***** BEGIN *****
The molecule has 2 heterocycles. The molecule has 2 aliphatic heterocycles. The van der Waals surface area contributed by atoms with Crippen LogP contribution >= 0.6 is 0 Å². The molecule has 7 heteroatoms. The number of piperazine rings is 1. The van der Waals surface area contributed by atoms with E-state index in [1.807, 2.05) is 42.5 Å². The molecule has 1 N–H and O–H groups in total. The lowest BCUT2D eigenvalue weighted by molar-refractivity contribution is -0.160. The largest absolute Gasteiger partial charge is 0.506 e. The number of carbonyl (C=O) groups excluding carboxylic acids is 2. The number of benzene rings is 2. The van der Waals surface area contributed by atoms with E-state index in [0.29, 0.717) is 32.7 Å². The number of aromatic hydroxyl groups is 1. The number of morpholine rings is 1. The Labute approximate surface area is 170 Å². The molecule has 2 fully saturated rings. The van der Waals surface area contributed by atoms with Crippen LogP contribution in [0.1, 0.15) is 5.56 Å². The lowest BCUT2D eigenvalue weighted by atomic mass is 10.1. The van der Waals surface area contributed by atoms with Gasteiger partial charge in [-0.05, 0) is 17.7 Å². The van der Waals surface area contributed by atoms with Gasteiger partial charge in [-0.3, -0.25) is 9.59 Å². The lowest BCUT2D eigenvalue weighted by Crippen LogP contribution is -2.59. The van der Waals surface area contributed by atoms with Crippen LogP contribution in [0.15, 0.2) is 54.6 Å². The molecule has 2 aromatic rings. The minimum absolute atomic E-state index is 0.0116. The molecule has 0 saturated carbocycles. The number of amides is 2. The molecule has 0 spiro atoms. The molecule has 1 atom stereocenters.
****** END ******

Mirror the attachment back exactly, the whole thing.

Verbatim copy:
The molecule has 2 heterocycles. The molecule has 2 aliphatic heterocycles. The van der Waals surface area contributed by atoms with Crippen LogP contribution >= 0.6 is 0 Å². The molecule has 7 heteroatoms. The number of piperazine rings is 1. The van der Waals surface area contributed by atoms with E-state index in [1.807, 2.05) is 42.5 Å². The molecule has 1 N–H and O–H groups in total. The lowest BCUT2D eigenvalue weighted by molar-refractivity contribution is -0.160. The largest absolute Gasteiger partial charge is 0.506 e. The number of carbonyl (C=O) groups excluding carboxylic acids is 2. The number of benzene rings is 2. The van der Waals surface area contributed by atoms with E-state index in [0.29, 0.717) is 32.7 Å². The number of aromatic hydroxyl groups is 1. The number of morpholine rings is 1. The Labute approximate surface area is 170 Å². The molecule has 2 fully saturated rings. The van der Waals surface area contributed by atoms with Crippen LogP contribution in [0.1, 0.15) is 5.56 Å². The lowest BCUT2D eigenvalue weighted by atomic mass is 10.1. The van der Waals surface area contributed by atoms with Gasteiger partial charge in [-0.05, 0) is 17.7 Å². The van der Waals surface area contributed by atoms with Gasteiger partial charge in [-0.3, -0.25) is 9.59 Å². The lowest BCUT2D eigenvalue weighted by Crippen LogP contribution is -2.59. The van der Waals surface area contributed by atoms with Crippen LogP contribution in [0.15, 0.2) is 54.6 Å². The molecule has 2 aromatic rings. The minimum absolute atomic E-state index is 0.0116. The molecule has 0 saturated carbocycles. The number of amides is 2. The molecule has 0 spiro atoms. The molecule has 1 atom stereocenters.